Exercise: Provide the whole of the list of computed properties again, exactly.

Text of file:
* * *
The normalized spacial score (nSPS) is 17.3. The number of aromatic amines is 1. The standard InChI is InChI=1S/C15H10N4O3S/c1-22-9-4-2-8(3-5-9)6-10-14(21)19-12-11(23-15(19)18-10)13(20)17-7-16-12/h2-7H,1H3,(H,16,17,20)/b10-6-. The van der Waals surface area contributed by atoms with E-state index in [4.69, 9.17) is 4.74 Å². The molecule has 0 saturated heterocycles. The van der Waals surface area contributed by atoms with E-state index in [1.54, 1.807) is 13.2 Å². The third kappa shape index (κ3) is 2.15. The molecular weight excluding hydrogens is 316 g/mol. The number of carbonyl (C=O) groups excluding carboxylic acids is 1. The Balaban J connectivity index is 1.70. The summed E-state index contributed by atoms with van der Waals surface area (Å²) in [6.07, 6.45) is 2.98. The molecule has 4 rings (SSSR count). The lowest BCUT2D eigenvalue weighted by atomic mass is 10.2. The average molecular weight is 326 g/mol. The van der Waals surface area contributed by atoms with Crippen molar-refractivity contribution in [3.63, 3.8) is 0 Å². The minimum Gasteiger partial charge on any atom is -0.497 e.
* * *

The normalized spacial score (nSPS) is 17.3. The number of aromatic amines is 1. The standard InChI is InChI=1S/C15H10N4O3S/c1-22-9-4-2-8(3-5-9)6-10-14(21)19-12-11(23-15(19)18-10)13(20)17-7-16-12/h2-7H,1H3,(H,16,17,20)/b10-6-. The van der Waals surface area contributed by atoms with E-state index in [4.69, 9.17) is 4.74 Å². The molecule has 0 saturated heterocycles. The van der Waals surface area contributed by atoms with E-state index in [1.54, 1.807) is 13.2 Å². The third kappa shape index (κ3) is 2.15. The molecular weight excluding hydrogens is 316 g/mol. The number of carbonyl (C=O) groups excluding carboxylic acids is 1. The Balaban J connectivity index is 1.70. The summed E-state index contributed by atoms with van der Waals surface area (Å²) in [6.07, 6.45) is 2.98. The molecule has 4 rings (SSSR count). The lowest BCUT2D eigenvalue weighted by atomic mass is 10.2. The average molecular weight is 326 g/mol. The van der Waals surface area contributed by atoms with Crippen molar-refractivity contribution in [3.63, 3.8) is 0 Å². The minimum Gasteiger partial charge on any atom is -0.497 e.